West Ham legend Julian Dicks had a real impact on the Hammers defence. His tough man stance knew no bounds. After all, Dicks was nicknamed ‘the Terminator’ and he lived up to all expectations. Although this left back was known for his attacking play as a left back he also had a wonderful left foot. He put this to good use and often stepped up as free kick and penalty taker for the Hammers. A string of red cards and more than 20 yellows ensures Dicks features firmly on the hard man list.
9 Johnny Giles
This Irish international was the backbone of Leeds United’s most successful periods. Under the tutelage of Don Revie, Johnny Giles feared no one. He gained infamy thanks to his rough treatment of players no matter what size. On the other hand, Giles was respected for his all round game and was highly respected by his footballing peers. In tandem with Scotsman Billy Bremner, Leeds United were a force to be reckoned with during the 1960's and 70's.
8 Ron Harris
‘Chopper’, Harris was widely known as one of the hardest defenders around. Harris was to achieve FA Cup glory when his side won the world’s most infamous knock out tournament. Furthermore, Harris was to play an instrumental part in the Final where a free kick led to Chelsea equalising in the last minute to force a replay. His FA Cup win after a replay in 1970 saw the Blues win the trophy for the first time in their history.
7 Dave Mackay
According to Northern Ireland superstar George Best, Dave Mackay was the trickiest player he ever faced. That’s some compliment but it was well deserved as Mackay had plenty of fire in his belly. This is thanks to his return to football after two major injuries which threatened to end his career. Known for his slide tackle, Mackay was a Tottenham Hotspur icon and an incredibly aggressive player to come up against. However, he was a part of the famous Tottenham double winning side of 1961.
6 Tommy Smith
According to the great Bill Shankly, he declared that Tommy Smith “wasn’t born, he was quarried”. A defender of the highest calibre, Smith was one of the best players that Liverpool has ever produced. His defensive play was second to none, whilst he was given the utmost of respect by fellow tough nuts Hunter and Harris. Smith won the League on four separate occasions and is still talked about by Merseysiders to this very day.
5 Graeme Souness
This particular Scot features highly on the hard man list for his X-rated sliding challenges that left many a stud mark on players. Ex-Liverpool man Graeme Souness was one of the toughest tacklers around. His midfield prowess ensured the Red’s most successful period in their history picking up three European Cups. Souness was red in every sense of the word and often launched into challenges to make sure players knew he was there. Meanwhile, he has taken his brutal honesty and no nonsense approach into the television studios as a pundit.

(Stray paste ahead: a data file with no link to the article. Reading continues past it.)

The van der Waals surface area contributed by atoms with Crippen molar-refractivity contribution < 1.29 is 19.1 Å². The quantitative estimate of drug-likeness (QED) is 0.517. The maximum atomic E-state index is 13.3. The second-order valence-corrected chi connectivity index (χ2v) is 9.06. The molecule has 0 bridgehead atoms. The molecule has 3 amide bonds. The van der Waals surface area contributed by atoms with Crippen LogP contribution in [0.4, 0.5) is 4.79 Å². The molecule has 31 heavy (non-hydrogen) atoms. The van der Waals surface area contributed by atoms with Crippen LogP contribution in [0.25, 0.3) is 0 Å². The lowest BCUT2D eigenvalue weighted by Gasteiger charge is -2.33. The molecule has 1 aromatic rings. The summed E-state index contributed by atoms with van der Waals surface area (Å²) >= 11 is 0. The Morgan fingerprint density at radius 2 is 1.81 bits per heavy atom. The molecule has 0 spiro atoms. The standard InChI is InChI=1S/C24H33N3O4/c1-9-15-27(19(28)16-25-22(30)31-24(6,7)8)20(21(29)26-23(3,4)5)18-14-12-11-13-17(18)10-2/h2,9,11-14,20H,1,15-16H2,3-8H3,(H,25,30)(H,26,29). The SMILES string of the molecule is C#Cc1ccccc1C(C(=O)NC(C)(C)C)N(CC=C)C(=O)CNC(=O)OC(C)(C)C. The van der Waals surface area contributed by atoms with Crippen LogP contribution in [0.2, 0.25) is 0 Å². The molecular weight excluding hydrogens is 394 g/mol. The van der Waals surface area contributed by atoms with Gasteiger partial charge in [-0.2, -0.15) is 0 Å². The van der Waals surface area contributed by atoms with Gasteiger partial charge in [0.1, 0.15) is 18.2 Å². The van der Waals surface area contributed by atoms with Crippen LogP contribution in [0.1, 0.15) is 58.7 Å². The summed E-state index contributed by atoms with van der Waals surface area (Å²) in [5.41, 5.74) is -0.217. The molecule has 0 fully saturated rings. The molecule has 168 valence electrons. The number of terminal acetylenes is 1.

4 Nobby Stiles
A Busby Babe, defender Nobby Stiles was indeed tougher than nails. His hard tackling nature enabled him to be a part of the infamous Manchester United side of the 1960's. Playing alongside the likes of Bobby Charlton not to mention George Best, Stiles was a rock in the United line up. He achieved lots of success on the field such as the 1968 European Cup and League title. Born and bred in Manchester, Stiles made 28 appearances for England. His gritty attitude ensured he is one of only few Englishmen to win the World Cup.
3 Gennaro Gattuso
Nicknamed the Rhino, Gennaro Gattuso was a beast of a player. Playing in the heart of the AC Milan midfield which featured the likes of Andrea Pirlo as well as Clarence Seedorf, the little general was a real tough man. Despite his small stature, Gattuso feared no one including the press. The finest example was when AC Milan came up against Tottenham Hotspur in the UEFA Champions League. Squaring up to a player is more than enough but Gattuso favoured the Spurs assistant at the time Joe Jordan. A hard man himself, it was Gattuso who planted an infamous head butt on the former Scottish forward.
2 Terry Butcher
If there is one image that really befits a tough man then look no further than Terry Butcher. The pride of England, Butcher soldiered on in spite of the fact his head was bleeding profusely. Butcher suffered a deep gash to his head whilst playing for England against Sweden. Having received medical attention and more bandages than a heavyweight boxer, the defender played on. By the end of the game, that British bulldog spirit was clearly evident as Butcher’s white shirt transformed into a sea of red.
1 Roy Keane
The toughest nut at the top of the tree goes to ex Manchester United midfielder Roy Keane. A hard act to follow quite literally, Keane was the heartbeat of the Reds midfield between 1997 and 2005. The midfield maestro pulled no punches and was always one for a crunching tackle. He never shirked out of a challenge, none more so than the infamous tackle on Manchester City’s Alf-Inge Håaland. This was further supported in Keane’s autobiography where he declared; “I’d waited long enough. I f***ing hit him hard. The ball was there (I think). Take that you c**t. And don’t ever stand over me sneering about fake injuries.”